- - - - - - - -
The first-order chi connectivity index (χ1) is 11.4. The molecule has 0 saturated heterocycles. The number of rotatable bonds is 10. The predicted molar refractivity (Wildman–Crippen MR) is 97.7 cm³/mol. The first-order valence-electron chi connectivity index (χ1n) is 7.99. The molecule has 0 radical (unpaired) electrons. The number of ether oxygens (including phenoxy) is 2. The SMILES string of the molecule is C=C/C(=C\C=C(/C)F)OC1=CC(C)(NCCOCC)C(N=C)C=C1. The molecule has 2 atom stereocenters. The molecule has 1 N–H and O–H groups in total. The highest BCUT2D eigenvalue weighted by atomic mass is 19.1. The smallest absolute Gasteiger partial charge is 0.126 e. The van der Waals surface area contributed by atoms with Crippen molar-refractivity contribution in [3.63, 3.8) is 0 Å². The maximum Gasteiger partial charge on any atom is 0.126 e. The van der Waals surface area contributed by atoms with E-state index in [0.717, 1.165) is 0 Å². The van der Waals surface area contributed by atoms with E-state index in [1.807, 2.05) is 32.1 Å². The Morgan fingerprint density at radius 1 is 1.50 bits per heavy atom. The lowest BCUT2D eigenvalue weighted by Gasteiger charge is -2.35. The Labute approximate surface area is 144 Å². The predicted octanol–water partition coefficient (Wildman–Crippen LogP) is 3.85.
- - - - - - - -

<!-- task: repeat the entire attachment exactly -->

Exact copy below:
The first-order chi connectivity index (χ1) is 11.4. The molecule has 0 saturated heterocycles. The number of rotatable bonds is 10. The predicted molar refractivity (Wildman–Crippen MR) is 97.7 cm³/mol. The first-order valence-electron chi connectivity index (χ1n) is 7.99. The molecule has 0 radical (unpaired) electrons. The number of ether oxygens (including phenoxy) is 2. The SMILES string of the molecule is C=C/C(=C\C=C(/C)F)OC1=CC(C)(NCCOCC)C(N=C)C=C1. The molecule has 2 atom stereocenters. The molecule has 1 N–H and O–H groups in total. The highest BCUT2D eigenvalue weighted by atomic mass is 19.1. The smallest absolute Gasteiger partial charge is 0.126 e. The van der Waals surface area contributed by atoms with Crippen molar-refractivity contribution in [3.63, 3.8) is 0 Å². The maximum Gasteiger partial charge on any atom is 0.126 e. The van der Waals surface area contributed by atoms with E-state index in [0.717, 1.165) is 0 Å². The van der Waals surface area contributed by atoms with E-state index in [1.807, 2.05) is 32.1 Å². The Morgan fingerprint density at radius 1 is 1.50 bits per heavy atom. The lowest BCUT2D eigenvalue weighted by Gasteiger charge is -2.35. The Labute approximate surface area is 144 Å². The predicted octanol–water partition coefficient (Wildman–Crippen LogP) is 3.85.